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Best Of 1999


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Food & Drink

People & Places


Best Of :: People & Places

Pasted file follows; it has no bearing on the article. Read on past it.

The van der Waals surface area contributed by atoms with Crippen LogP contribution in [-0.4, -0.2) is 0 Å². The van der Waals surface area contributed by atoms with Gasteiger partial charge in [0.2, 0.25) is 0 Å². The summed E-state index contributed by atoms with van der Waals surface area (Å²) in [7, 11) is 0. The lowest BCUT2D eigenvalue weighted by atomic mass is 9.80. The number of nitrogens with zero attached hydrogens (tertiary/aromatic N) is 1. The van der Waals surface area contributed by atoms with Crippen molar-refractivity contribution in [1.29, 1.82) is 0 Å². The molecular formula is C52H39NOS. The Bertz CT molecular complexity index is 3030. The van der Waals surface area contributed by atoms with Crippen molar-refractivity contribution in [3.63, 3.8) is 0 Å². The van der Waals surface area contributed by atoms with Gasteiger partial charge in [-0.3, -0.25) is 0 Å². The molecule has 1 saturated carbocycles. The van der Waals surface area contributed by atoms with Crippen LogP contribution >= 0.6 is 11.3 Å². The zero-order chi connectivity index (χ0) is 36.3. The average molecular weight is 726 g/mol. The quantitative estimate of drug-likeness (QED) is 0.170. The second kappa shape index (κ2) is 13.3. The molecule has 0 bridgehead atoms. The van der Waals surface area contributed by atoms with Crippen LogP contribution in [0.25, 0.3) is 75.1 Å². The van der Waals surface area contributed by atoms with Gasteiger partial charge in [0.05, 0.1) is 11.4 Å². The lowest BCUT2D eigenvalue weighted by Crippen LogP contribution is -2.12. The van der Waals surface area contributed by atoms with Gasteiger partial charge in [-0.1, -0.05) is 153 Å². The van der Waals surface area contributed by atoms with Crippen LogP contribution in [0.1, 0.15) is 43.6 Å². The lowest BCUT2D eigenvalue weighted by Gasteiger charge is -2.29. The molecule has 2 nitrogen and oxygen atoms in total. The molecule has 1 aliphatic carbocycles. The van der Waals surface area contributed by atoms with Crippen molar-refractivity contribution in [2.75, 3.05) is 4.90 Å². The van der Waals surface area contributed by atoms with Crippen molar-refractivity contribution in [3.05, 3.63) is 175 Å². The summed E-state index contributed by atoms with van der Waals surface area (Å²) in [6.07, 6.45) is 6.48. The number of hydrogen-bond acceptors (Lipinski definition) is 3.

As the birthplace of Bob Dylan, Duluth is destined to go down in literary history like Joyce's Dublin. The Twin Cities, residents of which rarely deign to even notice their neighbor 150 miles to the north, will meantime be remembered as some hick burg from a 1960s sitcom. Plan on spending several hours sifting though the Babel of vinyl at Young at Heart Records (22 W. First St.; (218) 722-2365), where owner Richard Wozniak will sell you an original Stax/Volt recording of Otis Redding for a buck just because you care enough to sing for him both Otis and Carla Thomas's parts on "Tramp." And by all means take a tour of stately Glensheen, one of the grandest of the Duluth mansions, built long ago by the port city's version of St. Paul's pig-dog robber barons. Besides being a nifty crib, Glensheen is where 83-year-old Elisabeth Congdon was murdered by her son-in-law in 1978. Roger Caldwell, who smothered the invalid heiress with a pillow, conked the maid on the head with a candlestick, killing her, too. (Authorities suspected, but weren't able to prove, that Roger's wife Marjorie was a party to the deed.) Understandably, the other Congdon heirs saw fit to turn over the house to the city. Reservations are strongly recommended for the tour; call (888) 454-4536. At night head over to Wade Stadium, a beautiful all-brick baseball edifice constructed during the Depression by the WPA. Not one brick seems to have been moved since--or one pothole filled in in the outfield--though the stadium underwent a renovation in 1992 when the Dukes joined the Northern League. By calling the team in advance, at (218) 727-4525, one can also find out when Ila Borders--the only woman to hurl (and win) in a men's professional league--will be pitching. Here you'll also see the new riot grrrls: eight- and nine-year-olds with baseball gloves, wearing their ponytails Ila-style and begging their hero to come say hi. She always does. (Warning: Do not say hi to Ila on game day. She won't see you. Mike Wallace of 60 Minutes did it last year and barely lived to tell about it. "She looked at me," Wallace later recalled, "like I was a hair in her soup.") Romance, in summertime Duluth, demands reservations made well in advance. It's especially worth the hassle to get in at the Canal Park Inn (250 Canal Park Drive; (218) 727-8821 or (800) 777-8560). The Inn sits right on the Duluth Harbor leading into Lake Superior, and is within crawling distance of the heart of Canal Park, two sights that will make you believe in God again. Finally, to jump-start with beautiful vistas the discombobulated feeling of new love, begin the evening with champagne at the spinning restaurant atop Duluth's downtown Radisson.